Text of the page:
So about Thursday night, huh?
The Oklahoma City Thunder were whipped by the Golden State Warriors in Oakland in their first meeting with Kevin Durant and his new team, and the Thunder were on the receiving end of a beating from their former star.
Durant poured in 39 points and 7 rebounds in a stunning display, putting on the kind of hurt he inflicted to so many teams wearing the number 35 of the Thunder.
Nevertheless, a very tough first loss shouldn’t dull the fact it was Oklahoma City’s first and only loss of the season through their first six games.
Philadelphia and Phoenix weren’t perfect wins, but they still in the win column regardless. The victories over both Los Angeles teams and the Minnesota Timberwolves were good ones, where the team executed in the right spots and put in four quarters of focus at both ends.
The Clippers victory was a surprise, and it was built on terrific defense. The Thunder’s defensive rating is 4th in the league so far, holding teams to 95.2 points per 100 possessions.
They are still figuring out things offensively, and are actually ranked 25th in the NBA by rating scoring 97.1 points per 100. They are 3rd in the league in pace, and that will likely stay similar with Russell Westbrook pushing the pace with every rebound and missed shot they generate.
It will be a while before those statistics have big enough sample size to dive into deeper, but there are still issues nevertheless to discuss.
Taking a few Twitter questions this week, let’s take a look at what the people were wondering after the opening ten or so days of NBA and Thunder action.
@AdamJosephSport i didn't watch past the first quarter, but saw kanter barely got time.— Myles Turner Jr. (@DyIanHughes) November 4, 2016
were you surprised by that?
Thought I’d combine these two questions together; no I wasn’t at all surprised by Kanter’s lack of minutes. I thought he’d get a run against the second unit, but the way the Warriors can run at least two of their superstars at all times mean defensively Enes Kanter is borderline unplayable against them, especially when Durant was so willing to challenge OKC at the rim.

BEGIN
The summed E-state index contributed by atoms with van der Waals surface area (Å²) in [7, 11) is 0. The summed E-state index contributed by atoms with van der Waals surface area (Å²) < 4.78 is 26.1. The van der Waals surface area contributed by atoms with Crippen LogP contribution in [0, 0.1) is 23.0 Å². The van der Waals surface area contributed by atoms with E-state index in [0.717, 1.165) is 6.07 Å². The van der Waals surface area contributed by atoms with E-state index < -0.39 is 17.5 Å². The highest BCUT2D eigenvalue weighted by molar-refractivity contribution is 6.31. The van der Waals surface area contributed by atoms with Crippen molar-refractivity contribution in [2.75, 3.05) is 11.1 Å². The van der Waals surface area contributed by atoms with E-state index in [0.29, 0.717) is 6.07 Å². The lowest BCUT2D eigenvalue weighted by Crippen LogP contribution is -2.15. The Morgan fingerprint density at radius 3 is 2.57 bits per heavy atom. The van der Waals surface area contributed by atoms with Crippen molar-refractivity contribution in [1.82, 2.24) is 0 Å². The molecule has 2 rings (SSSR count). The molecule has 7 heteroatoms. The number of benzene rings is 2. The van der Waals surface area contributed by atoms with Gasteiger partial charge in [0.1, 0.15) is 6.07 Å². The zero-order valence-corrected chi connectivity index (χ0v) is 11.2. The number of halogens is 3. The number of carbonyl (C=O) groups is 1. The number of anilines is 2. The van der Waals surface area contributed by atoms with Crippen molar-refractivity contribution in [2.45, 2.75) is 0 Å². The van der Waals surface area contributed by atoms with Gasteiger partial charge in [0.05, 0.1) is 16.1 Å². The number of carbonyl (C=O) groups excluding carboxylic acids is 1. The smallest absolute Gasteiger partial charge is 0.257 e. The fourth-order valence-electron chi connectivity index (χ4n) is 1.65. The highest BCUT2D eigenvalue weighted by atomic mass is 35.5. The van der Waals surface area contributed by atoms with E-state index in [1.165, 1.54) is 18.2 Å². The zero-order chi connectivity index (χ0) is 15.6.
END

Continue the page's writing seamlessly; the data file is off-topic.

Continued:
The trend has become to find big men to pound on second units. Zach Randolph is doing it, Jahlil Okafor is doing it, and Enes Kanter has been doing it for quite a while.
Unfortunately Golden State didn’t allow that. Maybe Billy Donovan will try it against them at Chesapeake Arena, but I wouldn’t expect Kanter to be getting much run against the Warriors in near future.
@AdamJosephSport Best game KD has ever played, right? Never channeled his emotion like that. Closest he got was G4 against the Spurs last yr— Chris Hanneke (@chris_hanneke) November 4, 2016
I know that we are all still feeling the anger and hurt reminiscent of terrible breakups. Raw emotion was on display on the floor Thursday night and fans feel that because of how Durant has handled his end of things.
There is no doubting that he has not been able to manoeuvre this in a way that has maintained any standing whatsoever with most Thunder fans. However, there’s also no doubt that whilst he was in Oklahoma City, he gave everything he had to the city and franchise.
His performances without Russell Westbrook in the 2012 Playoffs and many other times come to mind as better performances. We need to stop channeling this anger against him and just focus on moving forward. This continued anger will reside and not be made any better otherwise.
The person you might think he is now doesn’t change who he was before July 4th 2016. Remember that.